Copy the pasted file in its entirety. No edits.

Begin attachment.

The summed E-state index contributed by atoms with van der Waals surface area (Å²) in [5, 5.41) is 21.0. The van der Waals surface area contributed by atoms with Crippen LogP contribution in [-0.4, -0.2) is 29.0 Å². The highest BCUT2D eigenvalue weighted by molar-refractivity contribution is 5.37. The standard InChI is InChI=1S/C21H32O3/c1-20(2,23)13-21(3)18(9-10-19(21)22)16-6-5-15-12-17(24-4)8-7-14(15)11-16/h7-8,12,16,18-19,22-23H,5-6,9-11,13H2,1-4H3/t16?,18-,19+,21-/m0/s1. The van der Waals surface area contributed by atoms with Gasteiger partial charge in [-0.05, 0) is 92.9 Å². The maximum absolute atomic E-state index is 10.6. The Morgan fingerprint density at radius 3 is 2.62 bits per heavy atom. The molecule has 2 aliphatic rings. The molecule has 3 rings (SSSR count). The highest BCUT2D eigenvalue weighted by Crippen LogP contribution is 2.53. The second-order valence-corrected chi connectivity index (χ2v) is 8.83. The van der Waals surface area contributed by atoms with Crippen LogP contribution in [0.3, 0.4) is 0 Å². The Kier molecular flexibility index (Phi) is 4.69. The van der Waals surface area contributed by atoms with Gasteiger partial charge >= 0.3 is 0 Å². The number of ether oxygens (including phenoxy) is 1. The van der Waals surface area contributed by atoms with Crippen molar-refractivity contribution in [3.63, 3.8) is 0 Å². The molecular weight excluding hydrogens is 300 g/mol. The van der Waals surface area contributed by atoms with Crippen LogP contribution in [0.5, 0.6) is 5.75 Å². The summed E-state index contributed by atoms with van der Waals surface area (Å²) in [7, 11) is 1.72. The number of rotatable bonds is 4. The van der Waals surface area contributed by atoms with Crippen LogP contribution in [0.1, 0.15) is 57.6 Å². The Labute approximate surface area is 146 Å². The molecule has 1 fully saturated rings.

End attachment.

The summed E-state index contributed by atoms with van der Waals surface area (Å²) in [5, 5.41) is 21.0. The van der Waals surface area contributed by atoms with Crippen LogP contribution in [-0.4, -0.2) is 29.0 Å². The highest BCUT2D eigenvalue weighted by molar-refractivity contribution is 5.37. The standard InChI is InChI=1S/C21H32O3/c1-20(2,23)13-21(3)18(9-10-19(21)22)16-6-5-15-12-17(24-4)8-7-14(15)11-16/h7-8,12,16,18-19,22-23H,5-6,9-11,13H2,1-4H3/t16?,18-,19+,21-/m0/s1. The van der Waals surface area contributed by atoms with Gasteiger partial charge in [-0.05, 0) is 92.9 Å². The maximum absolute atomic E-state index is 10.6. The Morgan fingerprint density at radius 3 is 2.62 bits per heavy atom. The molecule has 2 aliphatic rings. The molecule has 3 rings (SSSR count). The highest BCUT2D eigenvalue weighted by Crippen LogP contribution is 2.53. The second-order valence-corrected chi connectivity index (χ2v) is 8.83. The van der Waals surface area contributed by atoms with Crippen LogP contribution in [0.3, 0.4) is 0 Å². The Kier molecular flexibility index (Phi) is 4.69. The van der Waals surface area contributed by atoms with Gasteiger partial charge >= 0.3 is 0 Å². The number of ether oxygens (including phenoxy) is 1. The van der Waals surface area contributed by atoms with Crippen molar-refractivity contribution in [3.63, 3.8) is 0 Å². The molecular weight excluding hydrogens is 300 g/mol. The van der Waals surface area contributed by atoms with Crippen LogP contribution in [0.5, 0.6) is 5.75 Å². The summed E-state index contributed by atoms with van der Waals surface area (Å²) in [7, 11) is 1.72. The number of rotatable bonds is 4. The van der Waals surface area contributed by atoms with Crippen LogP contribution in [0.1, 0.15) is 57.6 Å². The Labute approximate surface area is 146 Å². The molecule has 1 fully saturated rings.